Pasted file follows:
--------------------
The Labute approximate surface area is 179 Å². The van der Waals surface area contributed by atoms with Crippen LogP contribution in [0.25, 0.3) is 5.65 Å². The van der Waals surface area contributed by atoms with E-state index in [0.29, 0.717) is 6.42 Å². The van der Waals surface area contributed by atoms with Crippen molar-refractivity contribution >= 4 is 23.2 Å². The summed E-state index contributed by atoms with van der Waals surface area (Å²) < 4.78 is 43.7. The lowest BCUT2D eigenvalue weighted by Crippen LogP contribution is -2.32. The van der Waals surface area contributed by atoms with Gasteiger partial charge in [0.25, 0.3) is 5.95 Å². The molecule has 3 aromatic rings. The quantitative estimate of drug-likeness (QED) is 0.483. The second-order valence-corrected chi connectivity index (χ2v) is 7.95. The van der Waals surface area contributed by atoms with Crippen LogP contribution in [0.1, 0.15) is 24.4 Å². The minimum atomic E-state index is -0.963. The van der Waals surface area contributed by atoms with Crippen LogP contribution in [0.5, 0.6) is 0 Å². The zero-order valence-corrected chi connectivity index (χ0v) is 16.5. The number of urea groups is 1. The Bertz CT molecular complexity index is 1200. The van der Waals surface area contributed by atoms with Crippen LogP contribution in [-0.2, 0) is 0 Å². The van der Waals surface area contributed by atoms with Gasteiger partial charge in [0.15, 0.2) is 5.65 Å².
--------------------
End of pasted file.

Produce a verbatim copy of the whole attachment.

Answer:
The Labute approximate surface area is 179 Å². The van der Waals surface area contributed by atoms with Crippen LogP contribution in [0.25, 0.3) is 5.65 Å². The van der Waals surface area contributed by atoms with E-state index in [0.29, 0.717) is 6.42 Å². The van der Waals surface area contributed by atoms with Crippen molar-refractivity contribution >= 4 is 23.2 Å². The summed E-state index contributed by atoms with van der Waals surface area (Å²) < 4.78 is 43.7. The lowest BCUT2D eigenvalue weighted by Crippen LogP contribution is -2.32. The van der Waals surface area contributed by atoms with Gasteiger partial charge in [0.25, 0.3) is 5.95 Å². The molecule has 3 aromatic rings. The quantitative estimate of drug-likeness (QED) is 0.483. The second-order valence-corrected chi connectivity index (χ2v) is 7.95. The van der Waals surface area contributed by atoms with Crippen LogP contribution in [0.1, 0.15) is 24.4 Å². The minimum atomic E-state index is -0.963. The van der Waals surface area contributed by atoms with Crippen LogP contribution in [0.5, 0.6) is 0 Å². The zero-order valence-corrected chi connectivity index (χ0v) is 16.5. The number of urea groups is 1. The Bertz CT molecular complexity index is 1200. The van der Waals surface area contributed by atoms with Crippen LogP contribution in [-0.2, 0) is 0 Å². The van der Waals surface area contributed by atoms with Gasteiger partial charge in [0.15, 0.2) is 5.65 Å².